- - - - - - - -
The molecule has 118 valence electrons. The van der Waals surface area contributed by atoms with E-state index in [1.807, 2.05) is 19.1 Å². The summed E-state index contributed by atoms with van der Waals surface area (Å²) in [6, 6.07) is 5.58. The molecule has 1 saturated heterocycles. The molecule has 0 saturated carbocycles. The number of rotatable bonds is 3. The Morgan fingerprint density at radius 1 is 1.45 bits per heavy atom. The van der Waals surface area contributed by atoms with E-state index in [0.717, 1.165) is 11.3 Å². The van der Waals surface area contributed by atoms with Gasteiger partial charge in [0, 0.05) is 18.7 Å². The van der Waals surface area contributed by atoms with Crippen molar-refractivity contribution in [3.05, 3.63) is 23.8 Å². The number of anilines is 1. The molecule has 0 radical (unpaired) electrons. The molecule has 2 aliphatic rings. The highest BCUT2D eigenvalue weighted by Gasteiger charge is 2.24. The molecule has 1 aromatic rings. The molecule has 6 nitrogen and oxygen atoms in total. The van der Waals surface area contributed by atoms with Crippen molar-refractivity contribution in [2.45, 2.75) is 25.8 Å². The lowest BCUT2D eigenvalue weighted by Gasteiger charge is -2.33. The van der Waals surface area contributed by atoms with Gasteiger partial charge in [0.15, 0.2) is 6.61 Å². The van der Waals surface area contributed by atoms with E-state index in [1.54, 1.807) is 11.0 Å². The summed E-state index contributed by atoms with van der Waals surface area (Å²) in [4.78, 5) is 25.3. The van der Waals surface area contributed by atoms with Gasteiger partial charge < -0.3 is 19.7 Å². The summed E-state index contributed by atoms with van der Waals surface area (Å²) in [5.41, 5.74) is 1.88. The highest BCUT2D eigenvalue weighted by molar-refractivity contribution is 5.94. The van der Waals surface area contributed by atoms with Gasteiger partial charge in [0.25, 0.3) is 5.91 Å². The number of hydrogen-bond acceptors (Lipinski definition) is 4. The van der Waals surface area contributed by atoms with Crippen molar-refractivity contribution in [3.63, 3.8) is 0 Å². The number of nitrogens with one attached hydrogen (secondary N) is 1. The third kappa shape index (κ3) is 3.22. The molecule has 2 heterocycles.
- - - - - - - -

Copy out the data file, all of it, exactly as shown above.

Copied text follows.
The molecule has 118 valence electrons. The van der Waals surface area contributed by atoms with E-state index in [1.807, 2.05) is 19.1 Å². The summed E-state index contributed by atoms with van der Waals surface area (Å²) in [6, 6.07) is 5.58. The molecule has 1 saturated heterocycles. The molecule has 0 saturated carbocycles. The number of rotatable bonds is 3. The Morgan fingerprint density at radius 1 is 1.45 bits per heavy atom. The van der Waals surface area contributed by atoms with E-state index in [0.717, 1.165) is 11.3 Å². The van der Waals surface area contributed by atoms with Gasteiger partial charge in [0, 0.05) is 18.7 Å². The van der Waals surface area contributed by atoms with Crippen molar-refractivity contribution in [3.05, 3.63) is 23.8 Å². The number of anilines is 1. The molecule has 0 radical (unpaired) electrons. The molecule has 2 aliphatic rings. The highest BCUT2D eigenvalue weighted by Gasteiger charge is 2.24. The molecule has 1 aromatic rings. The molecule has 6 nitrogen and oxygen atoms in total. The van der Waals surface area contributed by atoms with Crippen molar-refractivity contribution in [2.45, 2.75) is 25.8 Å². The lowest BCUT2D eigenvalue weighted by Gasteiger charge is -2.33. The van der Waals surface area contributed by atoms with Gasteiger partial charge in [0.15, 0.2) is 6.61 Å². The van der Waals surface area contributed by atoms with E-state index in [1.54, 1.807) is 11.0 Å². The summed E-state index contributed by atoms with van der Waals surface area (Å²) in [4.78, 5) is 25.3. The van der Waals surface area contributed by atoms with Gasteiger partial charge < -0.3 is 19.7 Å². The summed E-state index contributed by atoms with van der Waals surface area (Å²) in [5.41, 5.74) is 1.88. The highest BCUT2D eigenvalue weighted by molar-refractivity contribution is 5.94. The van der Waals surface area contributed by atoms with Gasteiger partial charge in [0.25, 0.3) is 5.91 Å². The number of hydrogen-bond acceptors (Lipinski definition) is 4. The van der Waals surface area contributed by atoms with Crippen molar-refractivity contribution in [3.63, 3.8) is 0 Å². The number of nitrogens with one attached hydrogen (secondary N) is 1. The third kappa shape index (κ3) is 3.22. The molecule has 2 heterocycles.